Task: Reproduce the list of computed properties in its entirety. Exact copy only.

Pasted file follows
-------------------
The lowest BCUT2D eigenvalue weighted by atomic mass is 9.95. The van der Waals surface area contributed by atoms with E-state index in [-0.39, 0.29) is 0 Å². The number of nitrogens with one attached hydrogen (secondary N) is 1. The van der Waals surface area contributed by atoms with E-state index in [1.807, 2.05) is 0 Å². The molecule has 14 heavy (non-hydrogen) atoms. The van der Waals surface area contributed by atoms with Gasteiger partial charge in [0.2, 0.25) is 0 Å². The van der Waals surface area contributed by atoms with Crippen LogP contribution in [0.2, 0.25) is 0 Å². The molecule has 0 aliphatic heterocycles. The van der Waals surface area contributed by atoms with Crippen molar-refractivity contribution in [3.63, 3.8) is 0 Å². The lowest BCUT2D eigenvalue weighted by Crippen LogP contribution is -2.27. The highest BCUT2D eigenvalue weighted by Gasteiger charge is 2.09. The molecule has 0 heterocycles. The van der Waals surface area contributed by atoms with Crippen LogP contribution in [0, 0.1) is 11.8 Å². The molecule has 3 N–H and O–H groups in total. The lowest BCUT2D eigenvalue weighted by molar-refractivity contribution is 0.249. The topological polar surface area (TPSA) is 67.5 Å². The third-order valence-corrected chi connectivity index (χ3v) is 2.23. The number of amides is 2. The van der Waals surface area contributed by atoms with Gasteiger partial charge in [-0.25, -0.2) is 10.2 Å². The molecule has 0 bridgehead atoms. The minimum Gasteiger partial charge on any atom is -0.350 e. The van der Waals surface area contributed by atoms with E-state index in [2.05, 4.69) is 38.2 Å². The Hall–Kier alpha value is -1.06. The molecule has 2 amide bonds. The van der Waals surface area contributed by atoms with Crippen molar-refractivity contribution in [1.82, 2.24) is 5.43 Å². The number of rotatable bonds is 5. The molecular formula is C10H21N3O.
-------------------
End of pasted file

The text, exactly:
The lowest BCUT2D eigenvalue weighted by atomic mass is 9.95. The van der Waals surface area contributed by atoms with E-state index in [-0.39, 0.29) is 0 Å². The number of nitrogens with one attached hydrogen (secondary N) is 1. The van der Waals surface area contributed by atoms with E-state index in [1.807, 2.05) is 0 Å². The molecule has 14 heavy (non-hydrogen) atoms. The van der Waals surface area contributed by atoms with Gasteiger partial charge in [0.2, 0.25) is 0 Å². The van der Waals surface area contributed by atoms with Crippen LogP contribution in [0.2, 0.25) is 0 Å². The molecule has 0 aliphatic heterocycles. The van der Waals surface area contributed by atoms with Crippen molar-refractivity contribution in [3.63, 3.8) is 0 Å². The lowest BCUT2D eigenvalue weighted by Crippen LogP contribution is -2.27. The highest BCUT2D eigenvalue weighted by Gasteiger charge is 2.09. The molecule has 0 heterocycles. The van der Waals surface area contributed by atoms with Crippen LogP contribution in [0, 0.1) is 11.8 Å². The molecule has 3 N–H and O–H groups in total. The lowest BCUT2D eigenvalue weighted by molar-refractivity contribution is 0.249. The topological polar surface area (TPSA) is 67.5 Å². The third-order valence-corrected chi connectivity index (χ3v) is 2.23. The number of amides is 2. The van der Waals surface area contributed by atoms with Gasteiger partial charge in [-0.25, -0.2) is 10.2 Å². The molecule has 0 bridgehead atoms. The minimum Gasteiger partial charge on any atom is -0.350 e. The van der Waals surface area contributed by atoms with E-state index in [2.05, 4.69) is 38.2 Å². The Hall–Kier alpha value is -1.06. The molecule has 2 amide bonds. The van der Waals surface area contributed by atoms with Crippen molar-refractivity contribution in [1.82, 2.24) is 5.43 Å². The number of rotatable bonds is 5. The molecular formula is C10H21N3O.